Will strong Asian demand for cotton override slow demand in the United States and Europe?
Bullish news: Weekly cotton export sales hit the yearly high at 624,000 bales. China bought 533,000 bales. That number eclipsed all market anticipations. Demand from Asia remains strong.
The current U.S. projected carryover is 2.9 million bales. That number not only predicts inadequate cotton supply in 2010 but also 2011.
Traders expect another cotton rally. Keep in mind that 80 cents could be profitable and cotton prices are very dependent on economic recovery. Commercial traders may have had difficulty filling some orders.
Cotton technical charts are positive and fundamentals of supply and demand bullish for new crop. Stocks certified for delivery dropped 284,000 bales last week.
Cotton registered for delivery is shipping out.
Bearish news: Domestic cotton sales were weaker than expected.
India and China have rain in the forecast covering cotton growing areas.
U.S. cotton condition rates 62 percent good to excellent. That number is above average but down 4 percent from last week. Ninety-five percent of the crop is planted and 17 percent is squaring.
Bullish news: Weekly corn export sales over a million tons again and commercial traders are buying. Corn feed demand has remained stable, neither increasing nor decreasing. We now have a shift where demand for exports and ethanol are gaining market share on corn for feed.
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Corn carryout estimates have declined to 1.5 billion bushels.
Corn export demand is now pivotal regarding price increases. China bought 120,000 tons of corn on June 15.
Bearish news: Trend traders have been selling corn. China projects 168 million tons of corn production, up 2.5 percent.
Weekly export inspections just over 37 million bushels were below market expectations.
Seventy-seven percent of U.S. corn rates good to excellent.
Chinese demand has been steady but slow. The Chinese government offered another million ton corn sale into domestic markets but less than 600,000 tons sold. That was a 60 percent drop from last week. Chinese exports were assumed to be increasing but dropped 3 percent.
Bearish news: Argentina’s soybean crop is going to market as farmers negotiate with the government over export taxes. Argentina now estimates the current soybean production at a record 55 million tons. Total South American production is huge at 122 million tons.
The crop rating for U.S. soybeans is 75 five percent good to excellent and that is a record 10 percent above average.
Weekly soybean crush under 128 million bushels was disappointing. Weekly export inspections at 7.384 million bushels was also disappointing.
Chinese soybean imports are declining. Several shiploads of South American bean deliveries have been cancelled.
World soybean supply is projected to increase to 67.5 million tons.
The trend is palm oil prices have been generally down.
Bullish news: Soybean markets have a weather premium working. Recent rains have delayed winter wheat harvest, impeding planting progress for beans after wheat. Higher energy prices are supporting soybeans with expectations of increased biodiesel demand.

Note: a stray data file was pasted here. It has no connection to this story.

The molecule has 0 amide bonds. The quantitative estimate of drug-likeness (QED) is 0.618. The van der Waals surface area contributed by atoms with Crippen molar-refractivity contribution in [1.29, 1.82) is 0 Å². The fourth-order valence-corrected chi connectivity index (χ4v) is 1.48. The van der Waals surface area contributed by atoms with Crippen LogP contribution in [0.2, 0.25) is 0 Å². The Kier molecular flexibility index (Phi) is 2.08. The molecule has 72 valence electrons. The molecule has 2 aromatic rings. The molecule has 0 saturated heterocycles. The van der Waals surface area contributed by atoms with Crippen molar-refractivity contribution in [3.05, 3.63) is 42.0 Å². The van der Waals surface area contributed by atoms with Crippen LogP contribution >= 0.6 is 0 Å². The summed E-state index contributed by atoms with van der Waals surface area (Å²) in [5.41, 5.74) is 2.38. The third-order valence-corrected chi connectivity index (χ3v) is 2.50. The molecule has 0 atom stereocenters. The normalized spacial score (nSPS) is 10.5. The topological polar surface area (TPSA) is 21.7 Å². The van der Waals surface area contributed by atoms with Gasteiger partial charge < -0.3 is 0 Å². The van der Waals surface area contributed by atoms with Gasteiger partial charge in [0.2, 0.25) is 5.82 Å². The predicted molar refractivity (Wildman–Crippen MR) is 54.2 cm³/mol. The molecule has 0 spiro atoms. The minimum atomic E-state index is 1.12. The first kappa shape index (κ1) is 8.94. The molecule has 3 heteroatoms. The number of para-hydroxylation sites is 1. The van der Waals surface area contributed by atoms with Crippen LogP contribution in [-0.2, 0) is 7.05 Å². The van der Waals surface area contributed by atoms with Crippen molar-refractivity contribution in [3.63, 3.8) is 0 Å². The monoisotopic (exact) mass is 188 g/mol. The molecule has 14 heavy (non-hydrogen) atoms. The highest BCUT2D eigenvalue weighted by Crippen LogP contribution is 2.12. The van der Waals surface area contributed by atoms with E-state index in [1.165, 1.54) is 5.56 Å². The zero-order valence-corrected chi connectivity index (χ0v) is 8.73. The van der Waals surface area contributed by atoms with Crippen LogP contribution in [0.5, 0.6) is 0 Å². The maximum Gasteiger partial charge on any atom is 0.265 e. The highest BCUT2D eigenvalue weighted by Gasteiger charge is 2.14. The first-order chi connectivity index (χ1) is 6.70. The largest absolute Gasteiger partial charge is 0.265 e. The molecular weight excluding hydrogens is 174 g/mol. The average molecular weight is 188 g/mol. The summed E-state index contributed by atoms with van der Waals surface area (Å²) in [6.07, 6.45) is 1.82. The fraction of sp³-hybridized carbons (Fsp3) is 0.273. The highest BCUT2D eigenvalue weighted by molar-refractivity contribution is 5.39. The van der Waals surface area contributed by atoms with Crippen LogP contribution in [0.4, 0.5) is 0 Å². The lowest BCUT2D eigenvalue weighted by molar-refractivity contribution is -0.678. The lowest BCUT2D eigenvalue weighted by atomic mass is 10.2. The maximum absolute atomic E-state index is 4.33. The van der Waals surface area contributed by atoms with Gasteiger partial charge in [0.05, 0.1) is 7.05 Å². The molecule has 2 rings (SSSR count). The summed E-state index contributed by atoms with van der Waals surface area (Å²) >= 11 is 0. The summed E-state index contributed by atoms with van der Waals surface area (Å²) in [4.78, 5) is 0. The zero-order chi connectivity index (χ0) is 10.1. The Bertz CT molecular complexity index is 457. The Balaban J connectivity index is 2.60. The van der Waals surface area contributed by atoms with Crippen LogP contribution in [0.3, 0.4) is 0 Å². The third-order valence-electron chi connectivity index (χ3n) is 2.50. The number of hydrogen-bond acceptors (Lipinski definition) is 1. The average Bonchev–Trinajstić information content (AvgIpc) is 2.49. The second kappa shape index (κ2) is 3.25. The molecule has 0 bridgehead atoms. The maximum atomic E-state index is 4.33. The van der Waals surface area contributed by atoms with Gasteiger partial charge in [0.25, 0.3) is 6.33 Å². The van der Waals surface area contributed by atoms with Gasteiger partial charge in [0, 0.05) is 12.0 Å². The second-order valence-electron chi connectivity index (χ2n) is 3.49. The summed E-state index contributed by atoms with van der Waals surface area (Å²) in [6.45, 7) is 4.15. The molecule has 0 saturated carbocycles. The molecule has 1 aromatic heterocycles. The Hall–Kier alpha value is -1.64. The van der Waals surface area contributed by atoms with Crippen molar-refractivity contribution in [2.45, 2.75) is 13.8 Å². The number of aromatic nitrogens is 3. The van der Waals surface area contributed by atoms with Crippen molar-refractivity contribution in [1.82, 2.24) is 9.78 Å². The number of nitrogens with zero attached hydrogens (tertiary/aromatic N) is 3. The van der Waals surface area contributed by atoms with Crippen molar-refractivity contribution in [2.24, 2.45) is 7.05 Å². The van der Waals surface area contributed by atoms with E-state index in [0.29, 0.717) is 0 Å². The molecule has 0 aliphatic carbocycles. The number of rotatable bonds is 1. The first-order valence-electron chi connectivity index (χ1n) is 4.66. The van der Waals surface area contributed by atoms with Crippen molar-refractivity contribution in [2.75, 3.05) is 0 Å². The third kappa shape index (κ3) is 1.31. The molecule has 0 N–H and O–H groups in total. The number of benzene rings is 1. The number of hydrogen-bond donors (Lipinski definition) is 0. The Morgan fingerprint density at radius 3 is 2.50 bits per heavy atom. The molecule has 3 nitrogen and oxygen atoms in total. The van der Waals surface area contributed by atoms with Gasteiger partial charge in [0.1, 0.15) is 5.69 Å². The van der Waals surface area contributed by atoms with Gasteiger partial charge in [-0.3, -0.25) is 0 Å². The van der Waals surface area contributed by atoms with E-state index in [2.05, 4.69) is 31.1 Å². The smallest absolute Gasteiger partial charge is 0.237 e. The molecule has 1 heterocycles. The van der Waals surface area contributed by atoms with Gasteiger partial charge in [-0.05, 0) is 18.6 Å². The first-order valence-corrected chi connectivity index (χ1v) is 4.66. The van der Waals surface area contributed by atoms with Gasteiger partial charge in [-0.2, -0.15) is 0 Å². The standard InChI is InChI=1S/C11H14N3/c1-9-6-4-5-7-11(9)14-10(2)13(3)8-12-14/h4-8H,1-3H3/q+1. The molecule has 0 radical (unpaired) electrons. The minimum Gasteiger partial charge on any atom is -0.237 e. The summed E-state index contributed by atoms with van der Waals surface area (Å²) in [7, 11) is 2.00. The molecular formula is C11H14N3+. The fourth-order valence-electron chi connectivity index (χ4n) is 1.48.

China bought 40,000 tons of soy oil on Friday. Weekly soybean exports were above market expectations at 420,000 tons. Ending supply estimates for the United States are down to 360 million bushels.
Bearish news: Weekly rice export sales are 50 percent below the four-week average.
Asian prices remain low.
The production potential for United States rice remains large and price bearish. Production may exceed current USDA estimates.
Rice technical charts are neutral and the heavy world supply is fundamentally negative. Selling on rallies may be a good strategy.
Bullish news: Weekly rice export sales are up 6 percent from last week at 23,000 hundredweight. Rice markets are oversold and technical charts have turned positive (remember this is a short-term indicator). Shipments of rice were strong this week at over 60,000 tons.
USDA rice supply estimates are down 2 million hundredweight this week. Rice imports are projected down a million and domestic use is expected to increase another million hundredweight.
Bullish news: Wheat market prices found support from lower dollar values. Winter wheat production estimates are below market expectations. Canadian wheat acres have dropped below market anticipation.
Bearish news: World wheat supply remains bearishly heavy and winter wheat harvest in the United States adds weight. Wheat carryover is estimated to be 990 million bushels. At the projected use rate on 47 percent will be consumed. World supply is expected to swell above 193 million tons.
Weekly export sales of 118,000 tons did not meet market expectations and were less than half the amount needed to reach USDA predictions. Russia and Europe have taken market share from the United States.
Weekly export inspections were below USDA projections at 14 million bushels where 17 million were expected. Winter wheat harvest price pressure is apparent with 10 percent of the crop harvested. Sixty-six percent of winter wheat rates good to excellent. Eighty-six percent of spring wheat rates good to excellent.
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